a. Information on the rollback segment used to recover data.
b. A lock acquired by a program statement.
c. The space in the redo log buffer.
d. Oracle manages the internal costs of the above three resources.
(11) Replace the having clause with the where clause:
Avoid using the having clause, which filters the result set only after all records have been retrieved. This process requires sorting, totaling, and other operations If you can limit the number of records through the where clause, you can reduce this overhead. (non Oracle) of the three clauses where conditions can be added to on, where and having, on is the first to execute, where is the second, and having is the last. Because on filters the unqualified records before making statistics, it can reduce the data to be processed by intermediate operations. It should be the fastest in theory, and where should be faster than having, because it filters the data before making sum, and only uses on when two tables are joined, Therefore, in a table, it is left to compare where with having. In the case of query statistics in this single table, if the conditions to be filtered do not involve the fields to be calculated, their results are the same, except that Rushmore technology can be used in where, but not in having. The latter is slower in speed. If a calculated field is involved, it means that the value of this field is uncertain before calculation. According to the workflow written in the previous chapter, the action time of where is completed before calculation, And having works only after calculation, so in this case, the results of the two will be different. In multi table join queries, on works earlier than where. The system first combines multiple tables into a temporary table according to the connection conditions between the tables, then filters them by where, then calculates them, and then filters them by having. It can be seen that if you want a filter condition to work correctly, you must first understand when it should work, and then decide where to put it.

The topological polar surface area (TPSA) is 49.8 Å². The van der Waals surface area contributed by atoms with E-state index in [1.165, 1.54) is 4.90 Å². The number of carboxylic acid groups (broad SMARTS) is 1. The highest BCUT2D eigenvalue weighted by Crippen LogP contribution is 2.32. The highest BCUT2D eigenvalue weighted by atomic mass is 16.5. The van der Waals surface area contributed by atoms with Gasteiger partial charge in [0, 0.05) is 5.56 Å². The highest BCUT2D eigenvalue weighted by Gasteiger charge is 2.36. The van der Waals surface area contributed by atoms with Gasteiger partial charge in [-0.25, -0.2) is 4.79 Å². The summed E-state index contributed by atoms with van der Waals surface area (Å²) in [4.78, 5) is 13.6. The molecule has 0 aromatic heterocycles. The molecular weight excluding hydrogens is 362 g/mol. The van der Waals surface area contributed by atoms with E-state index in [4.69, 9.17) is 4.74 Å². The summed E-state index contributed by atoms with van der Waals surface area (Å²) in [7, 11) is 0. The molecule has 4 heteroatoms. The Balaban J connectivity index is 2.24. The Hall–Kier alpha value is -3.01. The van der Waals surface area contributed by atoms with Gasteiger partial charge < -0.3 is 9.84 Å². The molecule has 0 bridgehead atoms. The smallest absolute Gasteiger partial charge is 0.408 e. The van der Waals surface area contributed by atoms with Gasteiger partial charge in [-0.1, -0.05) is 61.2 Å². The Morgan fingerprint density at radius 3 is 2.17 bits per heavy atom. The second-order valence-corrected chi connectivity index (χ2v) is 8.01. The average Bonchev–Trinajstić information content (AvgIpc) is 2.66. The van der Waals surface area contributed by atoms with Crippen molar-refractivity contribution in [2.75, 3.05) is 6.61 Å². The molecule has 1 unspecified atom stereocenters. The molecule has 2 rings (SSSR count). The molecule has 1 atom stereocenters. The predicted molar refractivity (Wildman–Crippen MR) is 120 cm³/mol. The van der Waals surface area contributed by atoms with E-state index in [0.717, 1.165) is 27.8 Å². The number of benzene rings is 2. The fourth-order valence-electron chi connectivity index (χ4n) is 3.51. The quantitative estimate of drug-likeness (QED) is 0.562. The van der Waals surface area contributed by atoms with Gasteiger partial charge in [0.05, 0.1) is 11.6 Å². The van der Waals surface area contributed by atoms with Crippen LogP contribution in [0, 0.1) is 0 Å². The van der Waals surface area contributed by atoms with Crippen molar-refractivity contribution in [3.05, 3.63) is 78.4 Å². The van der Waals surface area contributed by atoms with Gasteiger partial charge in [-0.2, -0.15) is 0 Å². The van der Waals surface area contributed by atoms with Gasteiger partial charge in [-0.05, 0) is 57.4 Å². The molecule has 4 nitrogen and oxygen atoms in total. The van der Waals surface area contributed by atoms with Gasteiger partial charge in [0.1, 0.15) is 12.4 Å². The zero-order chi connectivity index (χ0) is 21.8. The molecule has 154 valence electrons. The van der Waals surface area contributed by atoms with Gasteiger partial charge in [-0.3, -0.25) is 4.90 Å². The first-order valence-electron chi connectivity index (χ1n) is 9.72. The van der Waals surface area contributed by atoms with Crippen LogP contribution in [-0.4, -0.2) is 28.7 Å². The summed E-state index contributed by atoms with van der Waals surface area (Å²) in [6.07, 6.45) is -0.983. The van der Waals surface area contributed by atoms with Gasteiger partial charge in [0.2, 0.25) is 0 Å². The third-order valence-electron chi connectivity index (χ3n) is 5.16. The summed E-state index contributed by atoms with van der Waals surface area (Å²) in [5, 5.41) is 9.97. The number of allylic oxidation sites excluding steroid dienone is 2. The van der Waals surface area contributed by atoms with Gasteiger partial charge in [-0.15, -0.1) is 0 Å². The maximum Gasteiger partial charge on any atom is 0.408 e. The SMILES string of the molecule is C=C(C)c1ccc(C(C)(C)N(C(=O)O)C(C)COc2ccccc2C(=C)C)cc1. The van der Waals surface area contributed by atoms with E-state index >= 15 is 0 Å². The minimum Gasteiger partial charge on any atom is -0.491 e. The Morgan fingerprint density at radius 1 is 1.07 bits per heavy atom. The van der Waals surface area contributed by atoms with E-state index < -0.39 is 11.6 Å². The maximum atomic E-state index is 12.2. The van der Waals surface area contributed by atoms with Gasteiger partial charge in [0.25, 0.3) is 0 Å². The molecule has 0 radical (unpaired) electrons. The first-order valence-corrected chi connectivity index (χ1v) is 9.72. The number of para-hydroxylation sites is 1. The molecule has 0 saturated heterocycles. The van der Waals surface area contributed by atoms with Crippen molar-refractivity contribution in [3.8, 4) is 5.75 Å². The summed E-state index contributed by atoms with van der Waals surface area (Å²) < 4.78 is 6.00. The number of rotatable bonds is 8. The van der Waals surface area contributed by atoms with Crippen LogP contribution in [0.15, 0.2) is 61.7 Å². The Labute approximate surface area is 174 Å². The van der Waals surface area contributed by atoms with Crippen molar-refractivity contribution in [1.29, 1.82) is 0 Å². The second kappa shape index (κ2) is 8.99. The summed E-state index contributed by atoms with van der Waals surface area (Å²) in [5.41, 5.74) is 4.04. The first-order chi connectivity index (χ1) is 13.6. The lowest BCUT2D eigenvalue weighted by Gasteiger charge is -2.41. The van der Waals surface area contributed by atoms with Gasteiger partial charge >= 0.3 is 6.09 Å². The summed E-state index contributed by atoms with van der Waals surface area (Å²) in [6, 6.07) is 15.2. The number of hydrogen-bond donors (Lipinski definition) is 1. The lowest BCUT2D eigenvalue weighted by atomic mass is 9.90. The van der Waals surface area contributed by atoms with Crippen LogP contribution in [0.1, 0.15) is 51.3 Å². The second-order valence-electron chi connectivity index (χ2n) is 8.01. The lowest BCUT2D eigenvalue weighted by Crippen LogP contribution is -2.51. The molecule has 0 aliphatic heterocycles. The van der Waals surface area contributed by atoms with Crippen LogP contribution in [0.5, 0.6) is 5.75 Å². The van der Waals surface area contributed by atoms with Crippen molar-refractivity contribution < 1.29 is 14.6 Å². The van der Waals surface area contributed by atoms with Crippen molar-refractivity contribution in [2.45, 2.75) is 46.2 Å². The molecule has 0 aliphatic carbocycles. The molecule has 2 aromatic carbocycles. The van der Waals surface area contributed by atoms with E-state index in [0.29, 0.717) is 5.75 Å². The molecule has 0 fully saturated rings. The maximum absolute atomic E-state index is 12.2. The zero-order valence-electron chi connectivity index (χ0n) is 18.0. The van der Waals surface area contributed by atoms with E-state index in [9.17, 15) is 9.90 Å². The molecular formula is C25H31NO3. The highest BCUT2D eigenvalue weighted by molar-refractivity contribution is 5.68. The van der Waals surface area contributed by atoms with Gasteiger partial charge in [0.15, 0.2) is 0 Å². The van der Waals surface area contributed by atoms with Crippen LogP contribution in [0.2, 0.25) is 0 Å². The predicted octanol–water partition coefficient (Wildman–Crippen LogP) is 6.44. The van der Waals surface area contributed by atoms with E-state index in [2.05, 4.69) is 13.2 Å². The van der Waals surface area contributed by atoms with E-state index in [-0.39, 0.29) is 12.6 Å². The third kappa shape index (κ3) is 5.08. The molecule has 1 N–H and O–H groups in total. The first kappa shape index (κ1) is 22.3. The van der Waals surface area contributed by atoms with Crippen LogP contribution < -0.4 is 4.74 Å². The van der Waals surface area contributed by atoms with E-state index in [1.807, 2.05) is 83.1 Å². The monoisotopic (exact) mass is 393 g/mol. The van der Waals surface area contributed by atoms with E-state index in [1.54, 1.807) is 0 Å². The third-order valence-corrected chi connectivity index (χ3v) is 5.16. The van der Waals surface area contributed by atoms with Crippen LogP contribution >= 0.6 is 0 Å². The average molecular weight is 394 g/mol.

(12) Reduce queries on tables:
In SQL statements with subqueries, special attention should be paid to reducing queries on tables. example:

Copy codeThe codes are as follows:
SELECT TAB_NAME FROM TABLES WHERE (TAB_NAME,DB_VER) = ( SELECT
TAB_NAME,DB_VER FROM TAB_COLUMNS WHERE VERSION = 604)

(13) Improve SQL efficiency through internal functions:
Complex SQL often sacrifices execution efficiency. It is very meaningful to master the above methods of using functions to solve problems in practical work.
(14) Use alias for table:
When connecting multiple tables in an SQL statement, use the alias of the table and prefix the alias on each column. This will reduce parsing time and syntax errors caused by column ambiguity.
(15) Replace in with exists and not in with not exists: